Equitable Allocation of Retaliatory Measures

RCC notes with concern that while the total value of U.S. goods identified by the Government of Canada in its Tables 1 & 2 is not stated, a very significant amount falls within retail and consumer categories. Based on 2017 annual data from the Canadian International Merchandise Trade (CIMT) database, an assessment of the items listed in Table 2 suggests that approximately $10 billion of retail goods imported from the United States are included (see Figure 1 below).  We have highlighted 52 categories below which are entirely or primarily purchased by consumers from retailers. Although some of the imports in these categories are inputs into food services, hospitality and other industries, there are also goods in categories beyond the 52 which have an impact on retailers and consumers, notably in home- improvement and gardening (aluminum doors and windows, plywood, electrical control panels, herbicides, insecticides and fungicides) and copier paper.

While recognizing that Tables 1 & 2 form a “pool” from which the targeted items will be drawn rather than a final list, the inclusion of such an extensive list of retail goods raises concern that retailers and consumers could bear a disproportionate burden of the Canadian response to U.S. tariffs on what are essentially industrial inputs.  While supporting the need to retaliate against unreasonable U.S. measures on steel and aluminum, RCC notes that our sector’s share of GDP is below those of manufacturing, natural resources and construction, all of which are major consumers of goods identified in Table 1 and parts of Table 2.  In short, we believe that retailers’ and consumers’ share of the burden of responding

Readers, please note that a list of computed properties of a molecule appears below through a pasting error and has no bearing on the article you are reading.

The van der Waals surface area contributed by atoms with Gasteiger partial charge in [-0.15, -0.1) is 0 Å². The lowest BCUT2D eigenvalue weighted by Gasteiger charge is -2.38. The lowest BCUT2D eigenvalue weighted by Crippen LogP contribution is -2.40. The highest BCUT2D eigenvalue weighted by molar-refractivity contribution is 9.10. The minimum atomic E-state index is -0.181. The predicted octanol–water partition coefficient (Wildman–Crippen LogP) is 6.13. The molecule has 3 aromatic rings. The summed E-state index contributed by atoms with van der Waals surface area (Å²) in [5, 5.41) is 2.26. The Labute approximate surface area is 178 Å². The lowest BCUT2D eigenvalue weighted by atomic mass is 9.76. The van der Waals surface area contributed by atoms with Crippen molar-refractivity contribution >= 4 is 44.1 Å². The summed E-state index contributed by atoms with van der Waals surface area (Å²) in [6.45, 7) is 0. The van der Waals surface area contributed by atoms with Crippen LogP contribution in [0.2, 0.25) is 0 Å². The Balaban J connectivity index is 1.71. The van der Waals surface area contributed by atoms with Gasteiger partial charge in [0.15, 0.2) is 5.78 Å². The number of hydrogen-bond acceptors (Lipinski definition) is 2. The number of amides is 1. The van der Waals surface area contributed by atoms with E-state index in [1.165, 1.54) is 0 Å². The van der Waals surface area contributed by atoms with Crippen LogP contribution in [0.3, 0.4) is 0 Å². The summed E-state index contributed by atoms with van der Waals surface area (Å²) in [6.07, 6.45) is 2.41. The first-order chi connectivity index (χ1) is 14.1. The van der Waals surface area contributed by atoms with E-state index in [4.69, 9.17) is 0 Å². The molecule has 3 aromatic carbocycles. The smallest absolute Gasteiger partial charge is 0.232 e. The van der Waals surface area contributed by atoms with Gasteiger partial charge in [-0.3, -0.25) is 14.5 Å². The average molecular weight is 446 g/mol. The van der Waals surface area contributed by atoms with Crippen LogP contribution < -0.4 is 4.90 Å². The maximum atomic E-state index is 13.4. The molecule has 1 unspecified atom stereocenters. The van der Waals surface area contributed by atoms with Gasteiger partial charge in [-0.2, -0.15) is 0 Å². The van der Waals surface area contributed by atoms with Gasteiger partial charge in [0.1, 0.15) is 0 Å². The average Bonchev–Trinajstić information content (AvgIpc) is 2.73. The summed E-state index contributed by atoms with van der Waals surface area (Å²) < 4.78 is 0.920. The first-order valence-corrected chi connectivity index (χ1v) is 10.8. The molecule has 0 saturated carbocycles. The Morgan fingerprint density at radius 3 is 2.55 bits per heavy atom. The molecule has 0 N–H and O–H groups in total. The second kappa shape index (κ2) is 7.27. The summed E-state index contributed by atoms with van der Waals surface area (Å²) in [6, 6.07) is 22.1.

to U.S. tariffs should be equitable and demonstrably so.  RECOMMENDATION: RCC proposes that the Government of Canada provide data on the expected cost impact in each HS Code category selected for retaliatory action on July 1, 2018 and the apportionment of those costs between the various sectors comprising the Canadian economy.

Substitutability Challenges

RCC appreciates the effort made by the Government of Canada to target goods that it presumes to be substitutable by goods sourced domestically or from other non-U.S. countries. However, substitutability for some of these goods may be something of a mirage, especially in the near-term. In some cases, the challenge is sourcing an adequate supply. Many of the categories selected currently see U.S. import shares at 80% or even upwards of 90% of all imports to Canada. To presume that there is adequate

near-term supply available domestically or from other countries may be unreasonably optimistic, depending on the category.  By way of example, one of our large members has sought assurances from Canadian vendors of copier and printer paper (480256), only to be told that domestic vendors cannot meet its volume needs and that the products can only be sourced from the Unites States.  Another has been told that the Canadian textile industry cannot meet its needs on bedding (949490), which also faces the problem of 14% MFN tariffs when sourced from vendors in Asia (see Particular Challenges section below).